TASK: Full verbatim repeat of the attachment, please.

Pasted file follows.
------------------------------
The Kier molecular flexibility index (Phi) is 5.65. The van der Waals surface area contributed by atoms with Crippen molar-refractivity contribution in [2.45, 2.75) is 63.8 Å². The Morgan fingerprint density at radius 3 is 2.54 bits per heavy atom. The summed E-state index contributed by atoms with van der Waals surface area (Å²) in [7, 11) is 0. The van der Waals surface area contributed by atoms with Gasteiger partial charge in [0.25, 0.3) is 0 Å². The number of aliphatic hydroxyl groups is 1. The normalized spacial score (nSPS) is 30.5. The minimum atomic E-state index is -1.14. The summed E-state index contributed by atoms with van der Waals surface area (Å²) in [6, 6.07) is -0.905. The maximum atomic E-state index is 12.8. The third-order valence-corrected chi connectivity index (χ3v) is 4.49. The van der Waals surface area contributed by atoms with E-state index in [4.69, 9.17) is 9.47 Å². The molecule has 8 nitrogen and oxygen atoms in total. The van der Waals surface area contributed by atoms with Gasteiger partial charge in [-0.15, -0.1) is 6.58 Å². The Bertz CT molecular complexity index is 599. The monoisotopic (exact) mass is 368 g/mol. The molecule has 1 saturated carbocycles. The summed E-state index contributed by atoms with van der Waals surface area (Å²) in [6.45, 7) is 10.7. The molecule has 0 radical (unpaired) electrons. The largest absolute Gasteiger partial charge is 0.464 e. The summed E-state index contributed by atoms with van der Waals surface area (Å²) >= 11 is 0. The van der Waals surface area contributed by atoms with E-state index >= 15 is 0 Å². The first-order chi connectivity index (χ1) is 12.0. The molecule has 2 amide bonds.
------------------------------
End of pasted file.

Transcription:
The Kier molecular flexibility index (Phi) is 5.65. The van der Waals surface area contributed by atoms with Crippen molar-refractivity contribution in [2.45, 2.75) is 63.8 Å². The Morgan fingerprint density at radius 3 is 2.54 bits per heavy atom. The summed E-state index contributed by atoms with van der Waals surface area (Å²) in [7, 11) is 0. The van der Waals surface area contributed by atoms with Gasteiger partial charge in [0.25, 0.3) is 0 Å². The number of aliphatic hydroxyl groups is 1. The normalized spacial score (nSPS) is 30.5. The minimum atomic E-state index is -1.14. The summed E-state index contributed by atoms with van der Waals surface area (Å²) in [6, 6.07) is -0.905. The maximum atomic E-state index is 12.8. The third-order valence-corrected chi connectivity index (χ3v) is 4.49. The van der Waals surface area contributed by atoms with E-state index in [4.69, 9.17) is 9.47 Å². The molecule has 8 nitrogen and oxygen atoms in total. The van der Waals surface area contributed by atoms with Gasteiger partial charge in [-0.15, -0.1) is 6.58 Å². The Bertz CT molecular complexity index is 599. The monoisotopic (exact) mass is 368 g/mol. The molecule has 1 saturated carbocycles. The summed E-state index contributed by atoms with van der Waals surface area (Å²) in [6.45, 7) is 10.7. The molecule has 0 radical (unpaired) electrons. The largest absolute Gasteiger partial charge is 0.464 e. The summed E-state index contributed by atoms with van der Waals surface area (Å²) >= 11 is 0. The van der Waals surface area contributed by atoms with E-state index >= 15 is 0 Å². The first-order chi connectivity index (χ1) is 12.0. The molecule has 2 amide bonds.